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Winemaking: Sweetening

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red wine in wine glassMany types of wines need a little sugar boost near bottling time. Any sugar added before fermentation will not have an effect on the sweetness of the wine since the sugar is consumed by the yeast.

The wine needs to be stable before sugar is added, otherwise fermentation may start up again. It is best to sweeten wine just after stabilization is done; i.e stabilize, wait 24 hours for yeast to die off, sweeten.

The specific gravity (SG) of unsweetened wine is near 1.000 or a little below (0.996 for example). To raise SG by 0.010 it takes about 30 g/L of sugar added which translates into about 1/2 cup.

Since sugar and water can contain contaminants, they need to be boiled for at least 1 minute.

When sugar is mentioned, it is the granulated white sugar commonly bought at a grocery store.

Also note that wine takes up to 24 hours to fully absorb the sweetener.



Make a simple syrup from two parts sugar to one part water and stir until the sugar is completely dissolved and the liquid is clear. Do this in a small saucepan. Use boiling water for making the syrup for sanitary reasons.

The syrup can be made in a microwave. Boil the water in the microwave then add the sugar and boil it for 1 minute. Stir to dissolve sugar then let cool.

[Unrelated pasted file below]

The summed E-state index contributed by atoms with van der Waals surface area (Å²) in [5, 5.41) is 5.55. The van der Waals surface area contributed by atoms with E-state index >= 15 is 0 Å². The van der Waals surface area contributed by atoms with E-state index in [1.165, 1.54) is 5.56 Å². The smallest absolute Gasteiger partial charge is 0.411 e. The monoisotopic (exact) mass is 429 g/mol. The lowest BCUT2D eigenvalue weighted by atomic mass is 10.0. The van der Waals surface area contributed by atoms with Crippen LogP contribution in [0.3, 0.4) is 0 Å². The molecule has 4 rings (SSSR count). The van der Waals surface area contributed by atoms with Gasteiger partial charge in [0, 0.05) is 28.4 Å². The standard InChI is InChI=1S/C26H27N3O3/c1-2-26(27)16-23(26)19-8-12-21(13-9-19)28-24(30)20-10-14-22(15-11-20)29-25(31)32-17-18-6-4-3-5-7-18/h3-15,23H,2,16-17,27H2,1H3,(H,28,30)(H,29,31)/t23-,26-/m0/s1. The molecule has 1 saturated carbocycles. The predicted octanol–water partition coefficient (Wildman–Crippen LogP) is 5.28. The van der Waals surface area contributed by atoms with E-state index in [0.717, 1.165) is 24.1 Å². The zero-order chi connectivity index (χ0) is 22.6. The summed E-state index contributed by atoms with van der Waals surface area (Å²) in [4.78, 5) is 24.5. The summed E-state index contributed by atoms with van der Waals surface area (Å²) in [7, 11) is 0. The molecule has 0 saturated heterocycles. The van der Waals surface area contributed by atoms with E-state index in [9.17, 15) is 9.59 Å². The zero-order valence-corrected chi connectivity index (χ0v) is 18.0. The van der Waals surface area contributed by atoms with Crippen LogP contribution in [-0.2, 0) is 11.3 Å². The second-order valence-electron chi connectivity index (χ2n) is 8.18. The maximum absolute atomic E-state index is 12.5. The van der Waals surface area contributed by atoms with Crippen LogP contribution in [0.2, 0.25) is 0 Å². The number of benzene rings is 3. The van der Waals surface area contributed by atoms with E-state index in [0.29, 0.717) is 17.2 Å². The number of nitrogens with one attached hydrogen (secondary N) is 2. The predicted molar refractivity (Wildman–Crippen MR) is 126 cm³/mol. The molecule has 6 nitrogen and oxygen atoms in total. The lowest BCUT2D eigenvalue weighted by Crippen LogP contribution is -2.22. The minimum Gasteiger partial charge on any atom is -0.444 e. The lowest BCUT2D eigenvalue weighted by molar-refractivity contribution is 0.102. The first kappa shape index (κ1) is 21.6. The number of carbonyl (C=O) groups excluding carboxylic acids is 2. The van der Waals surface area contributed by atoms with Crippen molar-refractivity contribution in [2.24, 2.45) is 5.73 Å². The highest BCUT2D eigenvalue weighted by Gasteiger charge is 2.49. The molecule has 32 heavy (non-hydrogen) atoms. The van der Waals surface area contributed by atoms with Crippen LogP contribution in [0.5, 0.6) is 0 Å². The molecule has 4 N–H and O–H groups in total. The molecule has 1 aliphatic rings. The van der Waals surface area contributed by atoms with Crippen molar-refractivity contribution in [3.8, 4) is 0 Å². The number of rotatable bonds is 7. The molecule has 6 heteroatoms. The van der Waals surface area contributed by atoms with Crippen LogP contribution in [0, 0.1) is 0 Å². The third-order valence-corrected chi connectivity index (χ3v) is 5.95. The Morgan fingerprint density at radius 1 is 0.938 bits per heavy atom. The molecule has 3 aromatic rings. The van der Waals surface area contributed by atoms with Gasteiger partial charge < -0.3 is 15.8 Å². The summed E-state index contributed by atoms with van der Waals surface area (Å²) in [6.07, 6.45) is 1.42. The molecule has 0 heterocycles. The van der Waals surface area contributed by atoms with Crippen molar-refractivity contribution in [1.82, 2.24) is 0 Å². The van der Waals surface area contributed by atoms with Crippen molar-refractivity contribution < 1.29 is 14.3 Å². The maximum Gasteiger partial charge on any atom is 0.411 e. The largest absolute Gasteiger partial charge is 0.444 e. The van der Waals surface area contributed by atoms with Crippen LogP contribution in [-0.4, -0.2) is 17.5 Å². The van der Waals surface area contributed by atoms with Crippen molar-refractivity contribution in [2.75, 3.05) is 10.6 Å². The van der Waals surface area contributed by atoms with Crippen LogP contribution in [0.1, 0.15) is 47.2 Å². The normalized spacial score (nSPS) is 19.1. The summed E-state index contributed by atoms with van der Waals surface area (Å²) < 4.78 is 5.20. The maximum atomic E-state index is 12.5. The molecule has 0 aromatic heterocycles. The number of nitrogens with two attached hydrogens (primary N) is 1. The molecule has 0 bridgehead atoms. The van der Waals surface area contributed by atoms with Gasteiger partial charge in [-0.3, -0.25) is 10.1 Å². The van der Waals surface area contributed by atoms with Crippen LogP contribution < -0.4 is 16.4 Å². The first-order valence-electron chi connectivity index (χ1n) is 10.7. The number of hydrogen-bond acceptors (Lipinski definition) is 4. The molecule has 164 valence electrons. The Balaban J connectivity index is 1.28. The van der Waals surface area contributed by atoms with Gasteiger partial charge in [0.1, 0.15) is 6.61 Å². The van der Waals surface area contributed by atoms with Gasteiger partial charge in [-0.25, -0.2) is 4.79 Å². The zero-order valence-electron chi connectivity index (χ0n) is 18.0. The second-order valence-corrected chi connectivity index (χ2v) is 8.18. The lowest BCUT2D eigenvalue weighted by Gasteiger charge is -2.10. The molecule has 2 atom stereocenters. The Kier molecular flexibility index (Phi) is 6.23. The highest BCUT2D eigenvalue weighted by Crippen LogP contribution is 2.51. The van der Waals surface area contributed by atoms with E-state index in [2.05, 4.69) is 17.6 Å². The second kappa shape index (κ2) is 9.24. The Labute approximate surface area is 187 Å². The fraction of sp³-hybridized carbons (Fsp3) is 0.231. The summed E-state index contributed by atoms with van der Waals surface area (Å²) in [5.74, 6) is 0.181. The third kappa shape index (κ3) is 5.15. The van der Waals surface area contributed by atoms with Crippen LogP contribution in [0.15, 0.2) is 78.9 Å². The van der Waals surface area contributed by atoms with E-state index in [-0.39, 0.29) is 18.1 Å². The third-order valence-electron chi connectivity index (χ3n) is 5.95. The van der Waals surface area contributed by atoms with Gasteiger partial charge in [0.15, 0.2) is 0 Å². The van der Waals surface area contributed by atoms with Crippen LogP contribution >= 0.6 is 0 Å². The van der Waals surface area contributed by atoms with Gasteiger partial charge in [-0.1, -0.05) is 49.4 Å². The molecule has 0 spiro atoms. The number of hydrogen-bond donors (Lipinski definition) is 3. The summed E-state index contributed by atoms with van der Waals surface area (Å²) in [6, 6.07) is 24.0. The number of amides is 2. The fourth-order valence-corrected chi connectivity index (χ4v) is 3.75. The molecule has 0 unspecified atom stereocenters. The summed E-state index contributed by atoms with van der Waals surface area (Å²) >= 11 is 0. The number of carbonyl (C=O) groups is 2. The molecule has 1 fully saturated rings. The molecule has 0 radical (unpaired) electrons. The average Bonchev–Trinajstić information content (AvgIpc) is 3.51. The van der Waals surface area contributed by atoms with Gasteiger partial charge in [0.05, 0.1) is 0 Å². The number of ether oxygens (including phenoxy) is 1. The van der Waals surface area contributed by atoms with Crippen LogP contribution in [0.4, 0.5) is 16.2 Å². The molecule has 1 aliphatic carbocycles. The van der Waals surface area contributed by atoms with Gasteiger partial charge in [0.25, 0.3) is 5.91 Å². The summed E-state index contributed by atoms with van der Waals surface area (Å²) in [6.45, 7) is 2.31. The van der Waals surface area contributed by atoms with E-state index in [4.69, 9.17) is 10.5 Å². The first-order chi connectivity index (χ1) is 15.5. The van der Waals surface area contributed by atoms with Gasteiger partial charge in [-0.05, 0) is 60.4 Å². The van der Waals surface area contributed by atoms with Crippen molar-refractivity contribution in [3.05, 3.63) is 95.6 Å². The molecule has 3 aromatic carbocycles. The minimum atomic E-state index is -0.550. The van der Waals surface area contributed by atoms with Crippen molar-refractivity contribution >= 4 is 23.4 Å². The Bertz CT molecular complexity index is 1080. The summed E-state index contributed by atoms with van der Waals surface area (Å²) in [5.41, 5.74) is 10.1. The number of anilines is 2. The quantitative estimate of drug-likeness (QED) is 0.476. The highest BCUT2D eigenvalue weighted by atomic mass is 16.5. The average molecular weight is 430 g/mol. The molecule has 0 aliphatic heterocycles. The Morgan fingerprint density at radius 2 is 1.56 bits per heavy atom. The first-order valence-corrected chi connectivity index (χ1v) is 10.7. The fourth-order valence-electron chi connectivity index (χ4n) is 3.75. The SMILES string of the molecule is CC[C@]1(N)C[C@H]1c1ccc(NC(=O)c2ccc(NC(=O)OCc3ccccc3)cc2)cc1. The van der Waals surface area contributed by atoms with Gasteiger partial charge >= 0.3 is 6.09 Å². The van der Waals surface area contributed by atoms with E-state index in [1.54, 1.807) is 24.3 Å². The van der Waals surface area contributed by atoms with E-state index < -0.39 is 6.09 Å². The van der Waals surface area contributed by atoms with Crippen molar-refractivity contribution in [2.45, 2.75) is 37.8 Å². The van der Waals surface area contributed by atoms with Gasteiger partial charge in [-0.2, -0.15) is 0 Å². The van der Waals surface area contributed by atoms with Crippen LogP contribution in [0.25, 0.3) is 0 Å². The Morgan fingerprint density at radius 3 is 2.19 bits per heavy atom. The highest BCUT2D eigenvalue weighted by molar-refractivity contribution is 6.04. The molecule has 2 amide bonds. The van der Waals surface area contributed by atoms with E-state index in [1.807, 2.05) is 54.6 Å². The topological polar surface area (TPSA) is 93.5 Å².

The syrup needs to be at room temperature before adding to wine.

Add the syrup in stages to the wine and stir well to integrate it. Start with 1/2 cup of sugar solution.

Do not add sugar directly to a finished wine. More than likely it contains a great deal of absorbed carbon dioxide and adding sugar crystals will cause it to erupt like a volcano with foam.

After sweetening, reattach the airlock and let the wine sit another 3 to 4 weeks to be sure it doesn't start refermenting.

Other Sweeteners


Corn sugar in not quite as sweet as cane sugar you buy from the store, but seems to give the wine a more crisp, cleaner flavor. This would be a good choice for most white wines or more generally, wines with a lighter, more delicate flavor.


Honey can also be a be used to sweeten your wine. For example, use raspberry honey to sweeten a raspberry wine. Very effective.


Wine conditioner that makes sweetening your wine very simple. It is a heavy syrup with stabilizer already incorporated into it. You just add to taste.


Wine concentrates quite often are appropriate as a sweetener and will also enhance the wine's flavor. Also, consideration should be given to the fact that the wine's acid level will be increased by the natural acids in the concentrate.


Fresh Fruit Juices can be used in the same way as concentrate. Grape, apple, pear all work very well. Fresh fruit juice is quite often the best choice when sweetening harsher wines such as elderberry.


Artificial Sweeteners need to be mentioned here as a precaution. Sweeteners such as Equal and Sweet 'N Low do not bond well on their own with liquids. Pop manufacturers use binders to keep these artificial sweeteners suspended. If added to a wine that has been stored these types of sweeteners will need to be stirred up off the bottom before serving.

By all means experiment. If you have a 5 gallon batch, take off a measured quart and add a measured amount of sweetener of your choice to it. I you like the results, multiply your efforts to the rest of the batch. If not, pour it back in with the rest and start all over.

Further reading

Winemaking: boiling


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